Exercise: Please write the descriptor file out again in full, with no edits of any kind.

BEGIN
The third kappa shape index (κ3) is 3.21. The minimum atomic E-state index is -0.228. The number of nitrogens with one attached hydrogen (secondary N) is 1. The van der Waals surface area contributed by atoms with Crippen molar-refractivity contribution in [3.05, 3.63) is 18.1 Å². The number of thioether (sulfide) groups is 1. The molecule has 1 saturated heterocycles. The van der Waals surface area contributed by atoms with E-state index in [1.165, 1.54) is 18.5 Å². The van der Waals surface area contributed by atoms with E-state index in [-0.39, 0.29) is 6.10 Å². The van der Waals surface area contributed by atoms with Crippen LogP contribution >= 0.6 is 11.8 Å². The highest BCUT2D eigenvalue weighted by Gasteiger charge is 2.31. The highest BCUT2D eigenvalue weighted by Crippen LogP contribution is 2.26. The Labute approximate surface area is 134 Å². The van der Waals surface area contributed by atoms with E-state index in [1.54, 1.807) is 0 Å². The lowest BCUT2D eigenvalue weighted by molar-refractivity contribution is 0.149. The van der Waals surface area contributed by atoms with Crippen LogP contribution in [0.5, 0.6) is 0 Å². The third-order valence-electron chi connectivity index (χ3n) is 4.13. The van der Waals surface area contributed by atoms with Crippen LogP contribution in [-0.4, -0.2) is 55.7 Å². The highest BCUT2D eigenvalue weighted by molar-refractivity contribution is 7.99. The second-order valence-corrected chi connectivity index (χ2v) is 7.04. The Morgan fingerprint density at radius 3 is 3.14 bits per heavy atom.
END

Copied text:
The third kappa shape index (κ3) is 3.21. The minimum atomic E-state index is -0.228. The number of nitrogens with one attached hydrogen (secondary N) is 1. The van der Waals surface area contributed by atoms with Crippen molar-refractivity contribution in [3.05, 3.63) is 18.1 Å². The number of thioether (sulfide) groups is 1. The molecule has 1 saturated heterocycles. The van der Waals surface area contributed by atoms with E-state index in [1.165, 1.54) is 18.5 Å². The van der Waals surface area contributed by atoms with E-state index in [-0.39, 0.29) is 6.10 Å². The van der Waals surface area contributed by atoms with Crippen LogP contribution >= 0.6 is 11.8 Å². The highest BCUT2D eigenvalue weighted by Gasteiger charge is 2.31. The highest BCUT2D eigenvalue weighted by Crippen LogP contribution is 2.26. The Labute approximate surface area is 134 Å². The van der Waals surface area contributed by atoms with E-state index in [1.54, 1.807) is 0 Å². The lowest BCUT2D eigenvalue weighted by molar-refractivity contribution is 0.149. The van der Waals surface area contributed by atoms with Crippen LogP contribution in [0.5, 0.6) is 0 Å². The third-order valence-electron chi connectivity index (χ3n) is 4.13. The van der Waals surface area contributed by atoms with Crippen LogP contribution in [-0.4, -0.2) is 55.7 Å². The highest BCUT2D eigenvalue weighted by molar-refractivity contribution is 7.99. The second-order valence-corrected chi connectivity index (χ2v) is 7.04. The Morgan fingerprint density at radius 3 is 3.14 bits per heavy atom.